As an outsider, it feels like the Cardinals are dragging their feet. Maybe they’re hoping that the longer they wait, Pujols will eventually accept a “discount” to stay in St. Louis. But as it stands right now, Pujols’ camp has stayed steadfast in saying they want a deal similar to A-Rod’s 10-year, $275 million contract or the best player in baseball will test the free agency market in 2012.

This situation is complicated but the decision is rather clear-cut. Either the Cardinals pony up and pay Pujols one of the richest contracts in baseball history or they allow him to walk and face intense public scrutiny. There aren’t any other options as the situation current stands, because Pujols has already put the kibosh on any potential trade.

Cardinals want Pujols’ deal to be less than eight years?

Colorado Rockies catcher Miguel Olivo is struck in the head with a bat by St. Louis Cardinals Albert Pujols in the first inning in St. Louis on October 1, 2010. Olivo left the game and went to a local hospital to be checked. UPI/Bill Greenblatt’s Jon Heyman reports that the Cardinals want Albert Pujols’ contract extension to be eight years or less.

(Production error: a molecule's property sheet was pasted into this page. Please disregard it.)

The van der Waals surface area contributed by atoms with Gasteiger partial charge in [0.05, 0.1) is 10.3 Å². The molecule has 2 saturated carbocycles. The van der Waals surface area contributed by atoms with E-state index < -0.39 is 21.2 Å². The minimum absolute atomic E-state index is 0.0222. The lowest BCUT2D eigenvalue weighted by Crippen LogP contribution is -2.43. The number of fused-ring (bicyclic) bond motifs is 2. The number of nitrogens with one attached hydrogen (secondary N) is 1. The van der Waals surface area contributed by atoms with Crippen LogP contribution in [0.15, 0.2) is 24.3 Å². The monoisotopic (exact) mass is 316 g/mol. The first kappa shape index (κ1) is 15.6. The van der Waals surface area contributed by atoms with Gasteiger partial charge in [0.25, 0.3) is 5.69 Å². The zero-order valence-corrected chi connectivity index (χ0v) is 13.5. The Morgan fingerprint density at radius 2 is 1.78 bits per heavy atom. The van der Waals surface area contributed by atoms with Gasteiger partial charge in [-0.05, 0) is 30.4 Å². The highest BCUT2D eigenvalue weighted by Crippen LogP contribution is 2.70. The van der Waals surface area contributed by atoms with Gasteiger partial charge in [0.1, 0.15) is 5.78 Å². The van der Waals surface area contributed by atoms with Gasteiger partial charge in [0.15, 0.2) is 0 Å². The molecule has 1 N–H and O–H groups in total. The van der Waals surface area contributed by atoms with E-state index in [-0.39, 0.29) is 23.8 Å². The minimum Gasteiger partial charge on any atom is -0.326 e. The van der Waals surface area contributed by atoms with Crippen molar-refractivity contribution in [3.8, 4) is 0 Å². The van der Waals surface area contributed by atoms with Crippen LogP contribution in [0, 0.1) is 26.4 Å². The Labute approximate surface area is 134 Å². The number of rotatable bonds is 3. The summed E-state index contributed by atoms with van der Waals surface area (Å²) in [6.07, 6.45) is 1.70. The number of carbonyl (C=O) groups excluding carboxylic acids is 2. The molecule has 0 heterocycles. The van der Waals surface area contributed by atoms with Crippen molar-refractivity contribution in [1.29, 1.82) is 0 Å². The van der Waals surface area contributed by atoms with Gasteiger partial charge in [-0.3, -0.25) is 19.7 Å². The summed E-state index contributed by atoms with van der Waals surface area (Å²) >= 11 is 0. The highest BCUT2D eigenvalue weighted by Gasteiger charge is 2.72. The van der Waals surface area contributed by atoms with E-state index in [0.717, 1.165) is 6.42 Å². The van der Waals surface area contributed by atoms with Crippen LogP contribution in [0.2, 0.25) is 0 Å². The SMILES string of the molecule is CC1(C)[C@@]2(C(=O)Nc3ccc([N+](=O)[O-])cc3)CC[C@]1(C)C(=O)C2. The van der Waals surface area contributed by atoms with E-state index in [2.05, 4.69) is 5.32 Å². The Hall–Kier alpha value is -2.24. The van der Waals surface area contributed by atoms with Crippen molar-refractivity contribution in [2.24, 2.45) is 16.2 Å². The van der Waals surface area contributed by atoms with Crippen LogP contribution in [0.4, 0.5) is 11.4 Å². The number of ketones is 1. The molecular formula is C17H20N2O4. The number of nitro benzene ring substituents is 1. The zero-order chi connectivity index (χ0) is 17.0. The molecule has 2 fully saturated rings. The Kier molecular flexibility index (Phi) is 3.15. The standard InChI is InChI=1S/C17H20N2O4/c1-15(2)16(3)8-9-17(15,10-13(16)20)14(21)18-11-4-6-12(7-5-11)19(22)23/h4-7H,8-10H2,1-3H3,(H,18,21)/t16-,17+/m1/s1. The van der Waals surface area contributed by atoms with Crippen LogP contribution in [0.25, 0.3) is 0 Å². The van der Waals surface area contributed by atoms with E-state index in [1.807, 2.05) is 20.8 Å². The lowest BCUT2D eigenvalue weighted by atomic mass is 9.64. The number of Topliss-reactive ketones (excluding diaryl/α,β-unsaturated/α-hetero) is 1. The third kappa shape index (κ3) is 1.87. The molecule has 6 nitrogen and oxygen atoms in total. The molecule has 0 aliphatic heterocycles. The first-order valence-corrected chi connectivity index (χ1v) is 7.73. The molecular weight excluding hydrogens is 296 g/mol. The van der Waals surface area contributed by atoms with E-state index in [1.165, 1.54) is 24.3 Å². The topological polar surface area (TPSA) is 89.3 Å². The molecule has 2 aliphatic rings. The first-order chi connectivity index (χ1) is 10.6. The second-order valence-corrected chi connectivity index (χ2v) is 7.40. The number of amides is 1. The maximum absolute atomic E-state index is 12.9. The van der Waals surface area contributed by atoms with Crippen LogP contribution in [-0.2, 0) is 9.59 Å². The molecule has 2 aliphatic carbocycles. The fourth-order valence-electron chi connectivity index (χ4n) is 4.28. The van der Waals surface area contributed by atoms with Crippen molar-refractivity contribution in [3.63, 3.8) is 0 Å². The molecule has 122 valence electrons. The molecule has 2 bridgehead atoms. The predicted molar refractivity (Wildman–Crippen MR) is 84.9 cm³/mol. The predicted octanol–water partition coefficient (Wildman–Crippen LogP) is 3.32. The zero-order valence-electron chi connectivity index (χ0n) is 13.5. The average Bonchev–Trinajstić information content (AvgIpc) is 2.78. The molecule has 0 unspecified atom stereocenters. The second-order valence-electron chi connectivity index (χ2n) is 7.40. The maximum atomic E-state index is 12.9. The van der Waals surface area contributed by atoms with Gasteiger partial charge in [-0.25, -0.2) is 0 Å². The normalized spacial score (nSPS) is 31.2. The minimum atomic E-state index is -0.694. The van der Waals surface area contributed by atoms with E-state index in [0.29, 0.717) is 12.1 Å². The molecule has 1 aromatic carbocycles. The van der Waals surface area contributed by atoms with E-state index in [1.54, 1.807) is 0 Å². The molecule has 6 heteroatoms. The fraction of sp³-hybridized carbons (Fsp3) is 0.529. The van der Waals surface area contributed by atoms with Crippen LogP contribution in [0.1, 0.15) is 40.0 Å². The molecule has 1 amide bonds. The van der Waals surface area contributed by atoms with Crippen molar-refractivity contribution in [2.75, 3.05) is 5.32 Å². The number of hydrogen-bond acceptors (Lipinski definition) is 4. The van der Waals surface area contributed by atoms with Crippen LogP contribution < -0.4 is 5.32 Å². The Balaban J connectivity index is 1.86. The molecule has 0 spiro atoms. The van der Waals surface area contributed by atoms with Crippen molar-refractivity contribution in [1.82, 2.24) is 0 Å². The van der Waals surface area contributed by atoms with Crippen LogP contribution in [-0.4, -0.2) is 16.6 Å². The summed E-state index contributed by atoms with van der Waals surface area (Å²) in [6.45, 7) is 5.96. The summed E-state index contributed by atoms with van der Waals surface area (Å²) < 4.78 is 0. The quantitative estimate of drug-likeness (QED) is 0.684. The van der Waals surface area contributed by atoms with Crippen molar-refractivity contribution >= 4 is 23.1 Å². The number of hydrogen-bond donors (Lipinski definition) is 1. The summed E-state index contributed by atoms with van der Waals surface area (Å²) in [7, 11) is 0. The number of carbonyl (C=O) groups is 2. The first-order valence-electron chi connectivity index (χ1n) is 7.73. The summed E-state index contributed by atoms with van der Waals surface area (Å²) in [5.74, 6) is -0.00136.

The baseball people who are closely following the talks see this situation as difficult to predict and say the early signs are that the sides aren’t all that close to a deal at present. Despite a quick deadline and a lack of proof that there’s serious progress to date, a majority of baseball people still figure the sides will work it out, partly because of the belief that Pujols is worth more to St. Louis than anyone else, and the lack of an obvious outside suitor for an Alex Rodriguez-type deal (see below).

While neither side is talking publicly, early word is that Pujols has used A-Rod’s contract, the richest in baseball and one that guarantees him least $275 million over 10 years (and could be worth as much as $305 million if he hits all his landmark home-run numbers), as the only comp. That comes as no surprise as Pujols is widely considered the best player in the game.

The Cardinals, meanwhile, are said to have initially suggested a contract that would guarantee Pujols at least a bit less than $200 million. The exact particulars of their offer or offers aren’t known, but there is a belief around the game that the Cardinals are hoping to keep the deal to seven years or less. In an interview with at the winter meetings, Cardinals owner Bill DeWitt strongly suggested he had no intention of making a 10-year offer and opined that the Yankees had to “regret” such a deal. writes that Pujols’ camp wants a new deal done by spring training or else they will begin planning for the 2012 free agency period. The Cardinals don’t want that, but they still have to be somewhat fiscally responsible.

Obviously they want their superstar to be a Cardinal for life, but St. Louis isn’t a big market club. The Cards don’t want to shell out $300 million over the course of 10 years to retain Pujols, only to watch the Cubs or Reds win the NL Central every season because they can’t field a team around him.